Make it a Priority
YOU have to make YOUR health and fitness a priority. IF it is a priority, good nutrition becomes a priority by default. IF nutrition is a priority, making the time to buy, prepare and eat healthy food won’t be a problem. Look at your schedule and find the time.
You are going to have challenges, but what matters is that you’ve started. It’s much easier to prevent a stopped train from moving forward than it is to stop a travelling train 😉-Imtiaz
“I can have dessert because I’ll burn the calories in training tomorrow. That’s why I like to do lots of exercise–so I can eat anything.” It’s a culture, and not a surprising one given that people in the developed world are hedonistic eaters. In general, people eat to feel good. When you do feel good your body’s reward system encourages you to repeat the behaviour that’s providing the pleasure.
So you keep eating, whether it’s too much good food or lots of bad food. You know that even too much of a good thing can be bad, but it feels so good that you just “can’t” stop. But that’s okay, because you’re training! As long as you expend the same amount of calories that you consume you’ll be good, right?
Not quite. The calories in versus calories out equation is far more complex than that. More importantly, your body needs nutrients to function healthily. So all the training may be offsetting some of the calories you consume while making you fitter, all the bad calories are affecting both your health and body composition.
It’s similar to the effects of too much steady-state cardio coupled with insufficient food. In that case you end up slimmer but with a high percentage of body fat. In both cases, dietary habits outweigh the effects of training, leaving you with a less than ideal body composition and lacking in health. Those sorts are pretty easy to spot in the gym too. You’re either looking at a slim athlete who crushes bodyweight and endurance based workouts but gets crushed by any form of load. Or a well built athlete with a big engine, and a beer belly!
I’m in favour of eating for pleasure too. You’ve got one, short life so you best live it well. But you want to live it well for as long as you are around, and that’s why health and fitness are placed on the same continuum. You can, and should, be both fit and healthy. And you can enjoy food while still being fit and healthy. It comes down to your mind set.
Eat for health and performance, instead of training so that you can eat. Give your body the quality fuel it needs to support your levels of activity while not supporting body fat, and do so most of the time. You won’t be able to out-train a shitty diet for very long.
Something I’ve learnt over the years is that the silly season isn’t just defined by the period across Christmas and New Years when most people are away. The silly season starts in November and carries on through to some time later in January. So let’s revisit some silly season nutrition and training tips.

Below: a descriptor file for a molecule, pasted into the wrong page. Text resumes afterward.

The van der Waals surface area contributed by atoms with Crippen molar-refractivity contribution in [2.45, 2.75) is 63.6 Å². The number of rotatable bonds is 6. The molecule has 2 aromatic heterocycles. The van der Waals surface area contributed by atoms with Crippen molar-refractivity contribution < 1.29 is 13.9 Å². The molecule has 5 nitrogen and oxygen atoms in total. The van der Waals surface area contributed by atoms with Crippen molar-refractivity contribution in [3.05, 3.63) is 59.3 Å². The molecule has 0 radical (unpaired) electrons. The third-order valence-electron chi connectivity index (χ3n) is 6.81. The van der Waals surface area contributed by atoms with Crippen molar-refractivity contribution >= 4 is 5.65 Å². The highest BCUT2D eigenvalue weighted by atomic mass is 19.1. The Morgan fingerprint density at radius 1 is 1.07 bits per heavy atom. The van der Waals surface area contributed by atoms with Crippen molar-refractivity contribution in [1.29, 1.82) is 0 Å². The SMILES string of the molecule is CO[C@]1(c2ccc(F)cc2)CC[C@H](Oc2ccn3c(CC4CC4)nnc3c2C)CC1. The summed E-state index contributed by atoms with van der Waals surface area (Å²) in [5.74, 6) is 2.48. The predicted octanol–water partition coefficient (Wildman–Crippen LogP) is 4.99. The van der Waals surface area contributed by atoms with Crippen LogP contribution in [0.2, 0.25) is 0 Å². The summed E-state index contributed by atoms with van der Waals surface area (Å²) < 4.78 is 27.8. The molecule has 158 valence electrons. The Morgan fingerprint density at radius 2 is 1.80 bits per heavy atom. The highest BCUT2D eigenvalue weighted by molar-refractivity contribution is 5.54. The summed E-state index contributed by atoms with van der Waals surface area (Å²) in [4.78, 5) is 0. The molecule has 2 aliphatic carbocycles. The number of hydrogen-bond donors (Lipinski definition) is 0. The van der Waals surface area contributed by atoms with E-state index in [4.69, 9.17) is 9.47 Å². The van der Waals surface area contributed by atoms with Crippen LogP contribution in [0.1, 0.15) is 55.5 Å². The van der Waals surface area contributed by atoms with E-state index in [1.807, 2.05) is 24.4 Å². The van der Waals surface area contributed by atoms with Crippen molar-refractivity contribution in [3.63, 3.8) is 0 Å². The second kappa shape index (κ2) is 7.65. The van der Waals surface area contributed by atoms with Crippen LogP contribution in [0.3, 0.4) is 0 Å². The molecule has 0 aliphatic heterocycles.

For me, it’s pretty straightforward – if you’d like to hold on to the changes you’ve made until now you simply keep doing what you have been. But I get it, it’s a festive time, it’s been a challenging year and you’d like to kick back. You should!
I always say that you’re going to be away for a month at the most. That’s just one month. It’s nothing relative to your lifetime, and about 5% of your training time during the year, IF you were consistent throughout the year. If you weren’t consistent, then you shouldn’t be worrying about losing all your gains during the holidays…..because you don’t have any gains!
So relax, enjoy your food and live well. But at the same time, I’d like to see you keep at least one foot on the wagon because if you do come off it entirely, it can take a very long time to get just that one foot on again.
Here are some tips to help you. Remember that it’s not a one-size-fits-all approach, and keep it simple.
Protein and Fat
Aim to get a moderate amount in at all meals and snacks. It keeps you satiated so you’re less likely to snack, and protein has a thermic effect so it keeps your metabolism ticking over. If you’re not doing any physical activity that day, have a bit less than you normally would.
A reminder: All veges and fruit, all starches, fruit juices, baking, sweets and chocolates, ice-cream, and all grain-based products end up the same way – as sugar. The goodies, however, spike blood sugar and therefore insulin, stimulating the storage of fat, especially if you aren’t exercising much.
Have the goodies, but make that your carb for that meal or snack. If you are training, have your goodies after training. Put simply, if you plan on having treats, have less or none of the ‘good carbs’ to keep total carb intake similar to what it would be normally. But don’t avoid the veges, roots, tubers and fruit entirely because you need the fibre, mineral and nutrients.
There isn’t a particular amount of water that you should be having. Drink if you’re thirsty and avoid sports drinks and off-the-shelf fruit juices. Opt for a freshly squeezed juice and avoid sodas as much as possible. Tea and coffee does contribute to your fluid intake. Alcohol does not so avoid using it as your hydration 😉
You don’t have to train as much or as intensely as you would normally to maintain your fitness. In fact, the down time will do your mind and body good. But keep active as a way of expressing your fitness. Play sports, hike, cycle, swim, and try different stuff. Walking can be especially beneficial. Go for brisk, long walks every day if you aren’t doing any other physical activity.
Eat for Yourself
If your mates or partners can have a burger, fries and milkshake for lunch everyday without much ill-effect, it doesn’t mean that the same will happen to you. Be realistic about your body’s response to foods, and eat accordingly.
I personally consider holidays a time for (more) food and lots of sleep. So don’t geek out too much about what you’re eating while away!
Posts tagged with ‘nutrition’